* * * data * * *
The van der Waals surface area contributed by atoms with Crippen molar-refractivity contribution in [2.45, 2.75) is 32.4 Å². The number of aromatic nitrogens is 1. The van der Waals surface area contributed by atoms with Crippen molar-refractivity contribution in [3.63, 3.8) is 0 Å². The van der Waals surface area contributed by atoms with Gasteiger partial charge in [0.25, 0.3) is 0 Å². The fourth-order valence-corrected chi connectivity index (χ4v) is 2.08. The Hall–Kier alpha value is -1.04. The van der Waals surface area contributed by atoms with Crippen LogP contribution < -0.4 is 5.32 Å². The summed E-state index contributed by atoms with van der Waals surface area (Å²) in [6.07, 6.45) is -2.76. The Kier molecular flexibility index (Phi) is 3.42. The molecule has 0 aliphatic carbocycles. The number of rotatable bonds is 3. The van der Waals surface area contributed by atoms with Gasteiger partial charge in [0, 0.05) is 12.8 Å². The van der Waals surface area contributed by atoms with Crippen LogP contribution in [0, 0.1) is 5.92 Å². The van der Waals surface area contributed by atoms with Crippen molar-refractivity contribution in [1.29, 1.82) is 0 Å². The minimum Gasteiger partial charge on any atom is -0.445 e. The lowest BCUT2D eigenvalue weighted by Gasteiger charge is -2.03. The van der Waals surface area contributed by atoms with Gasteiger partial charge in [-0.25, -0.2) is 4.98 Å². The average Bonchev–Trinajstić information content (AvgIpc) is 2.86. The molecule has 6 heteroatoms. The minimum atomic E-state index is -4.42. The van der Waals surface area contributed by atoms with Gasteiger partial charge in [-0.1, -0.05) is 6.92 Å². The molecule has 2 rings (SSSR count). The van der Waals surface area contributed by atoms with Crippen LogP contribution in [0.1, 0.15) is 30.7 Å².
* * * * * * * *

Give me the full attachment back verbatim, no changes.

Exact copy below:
The van der Waals surface area contributed by atoms with Crippen molar-refractivity contribution in [2.45, 2.75) is 32.4 Å². The number of aromatic nitrogens is 1. The van der Waals surface area contributed by atoms with Crippen molar-refractivity contribution in [3.63, 3.8) is 0 Å². The van der Waals surface area contributed by atoms with Gasteiger partial charge in [0.25, 0.3) is 0 Å². The fourth-order valence-corrected chi connectivity index (χ4v) is 2.08. The Hall–Kier alpha value is -1.04. The van der Waals surface area contributed by atoms with Crippen LogP contribution < -0.4 is 5.32 Å². The summed E-state index contributed by atoms with van der Waals surface area (Å²) in [6.07, 6.45) is -2.76. The Kier molecular flexibility index (Phi) is 3.42. The molecule has 0 aliphatic carbocycles. The number of rotatable bonds is 3. The van der Waals surface area contributed by atoms with Gasteiger partial charge in [0, 0.05) is 12.8 Å². The van der Waals surface area contributed by atoms with Crippen LogP contribution in [0, 0.1) is 5.92 Å². The van der Waals surface area contributed by atoms with Crippen molar-refractivity contribution in [1.29, 1.82) is 0 Å². The minimum Gasteiger partial charge on any atom is -0.445 e. The lowest BCUT2D eigenvalue weighted by Gasteiger charge is -2.03. The van der Waals surface area contributed by atoms with Gasteiger partial charge in [-0.25, -0.2) is 4.98 Å². The average Bonchev–Trinajstić information content (AvgIpc) is 2.86. The molecule has 6 heteroatoms. The minimum atomic E-state index is -4.42. The van der Waals surface area contributed by atoms with Gasteiger partial charge in [-0.1, -0.05) is 6.92 Å². The molecule has 2 rings (SSSR count). The van der Waals surface area contributed by atoms with Crippen LogP contribution in [0.1, 0.15) is 30.7 Å².